The Army trained him as a meteorologist at MIT and sent him around the world to forecast weather. He was stationed in India in the Assam Valley for six months and later in Shanghai.

In 1946, he was discharged from the Army and enrolled in St. John’s Seminary, planning to become a diocesan priest.

One of his BC professors suggested he become a Jesuit instead so he would “have weekends off,’’ he quipped in the 2008 interview.

He later became one of the first Jesuit educators to specialize in business administration. He earned a master’s degree in business from BC and earned a doctorate in business from New York University. He was ordained in 1957.

He began teaching at BC in 1959 and was made assistant dean of the business school in 1964.

That same year, the Jesuits appointed him to lead Fairfield University in Connecticut.

The Rev. McInnes recalled he was summoned to a secret meeting with a superior and had no idea he was going to be offered a job that would change his life. His first words in the meeting were, “Now, what have I done?,’’ he said.

At Fairfield, the Rev. McInnes shepherded the university through major change, including the admission of women in 1970. Enrollment during his presidency increased from 1,290 to 2,500, according to the school.

He dealt with a 10-day student strike and a student takeover of two administration buildings.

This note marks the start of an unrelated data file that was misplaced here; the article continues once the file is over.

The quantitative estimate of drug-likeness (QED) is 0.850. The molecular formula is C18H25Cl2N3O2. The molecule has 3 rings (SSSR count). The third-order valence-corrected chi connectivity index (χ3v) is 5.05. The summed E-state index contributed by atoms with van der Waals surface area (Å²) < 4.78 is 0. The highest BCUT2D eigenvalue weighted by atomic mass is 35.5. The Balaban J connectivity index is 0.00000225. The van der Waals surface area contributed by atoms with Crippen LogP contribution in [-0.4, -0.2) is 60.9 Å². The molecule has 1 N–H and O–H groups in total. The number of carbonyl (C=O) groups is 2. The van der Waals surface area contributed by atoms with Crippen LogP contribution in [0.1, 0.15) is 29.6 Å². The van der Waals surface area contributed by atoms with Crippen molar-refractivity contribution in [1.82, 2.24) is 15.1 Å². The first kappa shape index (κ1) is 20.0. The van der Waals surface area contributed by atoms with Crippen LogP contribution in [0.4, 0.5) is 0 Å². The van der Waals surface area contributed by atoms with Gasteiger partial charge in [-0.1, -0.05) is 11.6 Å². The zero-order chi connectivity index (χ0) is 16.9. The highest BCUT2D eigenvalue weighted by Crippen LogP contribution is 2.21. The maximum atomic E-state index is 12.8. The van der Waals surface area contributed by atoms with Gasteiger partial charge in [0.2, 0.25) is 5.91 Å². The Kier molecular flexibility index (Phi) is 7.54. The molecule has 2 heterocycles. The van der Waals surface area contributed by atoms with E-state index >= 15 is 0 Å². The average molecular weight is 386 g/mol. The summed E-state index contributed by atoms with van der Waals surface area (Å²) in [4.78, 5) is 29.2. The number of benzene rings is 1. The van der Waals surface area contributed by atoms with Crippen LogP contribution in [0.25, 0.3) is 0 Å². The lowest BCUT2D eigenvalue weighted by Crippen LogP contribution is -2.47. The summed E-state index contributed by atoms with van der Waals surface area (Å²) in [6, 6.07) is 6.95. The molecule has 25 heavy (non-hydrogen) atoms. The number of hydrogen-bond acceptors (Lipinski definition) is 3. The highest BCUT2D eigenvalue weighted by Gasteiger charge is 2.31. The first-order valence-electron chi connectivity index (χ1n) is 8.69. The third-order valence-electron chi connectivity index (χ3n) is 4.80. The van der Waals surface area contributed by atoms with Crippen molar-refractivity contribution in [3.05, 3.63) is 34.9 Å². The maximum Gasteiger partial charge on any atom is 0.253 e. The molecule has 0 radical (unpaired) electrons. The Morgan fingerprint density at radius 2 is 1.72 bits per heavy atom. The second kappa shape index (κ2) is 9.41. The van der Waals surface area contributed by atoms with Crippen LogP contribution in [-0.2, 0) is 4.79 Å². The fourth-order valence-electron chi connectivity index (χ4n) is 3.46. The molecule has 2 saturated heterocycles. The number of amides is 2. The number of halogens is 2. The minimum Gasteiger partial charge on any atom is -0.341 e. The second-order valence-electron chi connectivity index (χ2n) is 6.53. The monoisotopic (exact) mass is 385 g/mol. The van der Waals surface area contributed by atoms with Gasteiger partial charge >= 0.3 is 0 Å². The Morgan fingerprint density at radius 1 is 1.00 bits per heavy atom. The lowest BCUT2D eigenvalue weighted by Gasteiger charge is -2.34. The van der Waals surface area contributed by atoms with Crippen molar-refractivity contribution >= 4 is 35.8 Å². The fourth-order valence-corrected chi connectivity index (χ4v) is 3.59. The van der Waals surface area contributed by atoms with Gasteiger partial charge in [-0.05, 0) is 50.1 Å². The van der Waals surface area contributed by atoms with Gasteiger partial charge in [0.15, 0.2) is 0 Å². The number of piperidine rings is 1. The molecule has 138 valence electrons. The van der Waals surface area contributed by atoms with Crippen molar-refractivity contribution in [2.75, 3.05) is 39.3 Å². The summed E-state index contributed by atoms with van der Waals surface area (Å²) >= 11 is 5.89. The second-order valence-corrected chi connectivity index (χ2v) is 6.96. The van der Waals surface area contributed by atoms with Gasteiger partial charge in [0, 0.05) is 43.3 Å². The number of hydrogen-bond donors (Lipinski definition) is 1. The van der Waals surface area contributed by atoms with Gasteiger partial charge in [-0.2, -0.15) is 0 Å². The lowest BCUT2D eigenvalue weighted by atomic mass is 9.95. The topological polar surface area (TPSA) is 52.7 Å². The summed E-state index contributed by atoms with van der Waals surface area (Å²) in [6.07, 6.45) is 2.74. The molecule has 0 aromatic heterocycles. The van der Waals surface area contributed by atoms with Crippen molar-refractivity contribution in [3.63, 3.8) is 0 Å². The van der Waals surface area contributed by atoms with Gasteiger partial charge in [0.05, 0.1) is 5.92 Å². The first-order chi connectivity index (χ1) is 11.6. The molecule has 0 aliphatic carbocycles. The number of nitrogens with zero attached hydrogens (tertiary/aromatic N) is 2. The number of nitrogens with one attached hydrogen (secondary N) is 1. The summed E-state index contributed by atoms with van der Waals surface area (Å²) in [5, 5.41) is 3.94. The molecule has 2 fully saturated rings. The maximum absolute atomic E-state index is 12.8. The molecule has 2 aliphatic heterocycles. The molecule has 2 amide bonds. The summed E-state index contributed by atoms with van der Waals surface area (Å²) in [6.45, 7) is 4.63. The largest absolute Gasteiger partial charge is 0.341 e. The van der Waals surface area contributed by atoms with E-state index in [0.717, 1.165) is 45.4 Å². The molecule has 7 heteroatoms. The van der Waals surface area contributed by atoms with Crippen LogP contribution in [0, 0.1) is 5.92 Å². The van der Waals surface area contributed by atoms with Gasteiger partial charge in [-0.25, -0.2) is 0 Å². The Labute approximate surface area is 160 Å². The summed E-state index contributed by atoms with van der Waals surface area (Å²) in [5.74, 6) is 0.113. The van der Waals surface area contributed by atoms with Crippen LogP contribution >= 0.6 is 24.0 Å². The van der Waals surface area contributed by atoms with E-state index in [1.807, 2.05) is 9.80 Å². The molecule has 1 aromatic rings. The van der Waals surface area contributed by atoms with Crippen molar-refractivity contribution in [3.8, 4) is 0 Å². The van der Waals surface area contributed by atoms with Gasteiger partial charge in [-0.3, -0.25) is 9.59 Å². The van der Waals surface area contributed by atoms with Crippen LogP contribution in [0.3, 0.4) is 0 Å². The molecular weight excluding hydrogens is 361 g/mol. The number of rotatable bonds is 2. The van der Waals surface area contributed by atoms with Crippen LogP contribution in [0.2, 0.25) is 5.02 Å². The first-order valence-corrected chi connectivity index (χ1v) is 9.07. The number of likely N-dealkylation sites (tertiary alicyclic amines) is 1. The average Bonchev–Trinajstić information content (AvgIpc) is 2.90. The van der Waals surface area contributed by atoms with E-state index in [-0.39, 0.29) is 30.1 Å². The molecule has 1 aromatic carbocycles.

The college also was embroiled in a landmark court battle in which plaintiffs challenged federal funding for universities run by religious groups. The Supreme Court found in 1971 for Fairfield, a ruling that resulted in major new construction on campus.

The Rev. McInnes oversaw creation of the School of Nursing, the Graduate School of Corporate and Political Communication, and the Center for Lifetime Learning at Fairfield.

In the interview, the Rev. McInnes said he faced criticism because he refused to punish students for demonstrating.

“We never had any physical damages on the Fairfield campus, and we did not have any fatalities or serious injuries. But we lost several outside friends, because they did not appreciate the way we were handling the crisis,’’ he said.

He was USF president from 1972 until 1977, when he was named to head the Association of Jesuit Colleges and Universities in Washington, D.C. He held that post for 12 years.

During those years, he met Pope Paul VI and Pope John Paul II.

In 1990, the Rev. McInnes became parochial vicar of St. Thomas Aquinas Parish in Storrs, Conn. He was also campus minister to the University of Connecticut.

His niece Christina Watson of Cohasset said he reveled in the chance to return to BC in 1998. He was an adjunct professor in the school of management and also was faculty adviser to the Alpha Sigma Nu Jesuit honor society.

“He was awesome. He always had a great sense of humor and he was very humble. He never tooted his own horn,’’ Watson said.

Susan Gallagher, a past president of the BC Alumni Association, said the Rev. McInnes touched many lives with his subtle way of sharing his wisdom.

“He was teaching me things without me even knowing it,’’ she said.

In addition to Watson, the Rev. McInnes leaves several other nieces and nephews.

A funeral Mass will be celebrated at 10 a.m. Tuesday at St. Ignatius Church in Chestnut Hill. Burial will be at Campion Center Cemetery in Weston.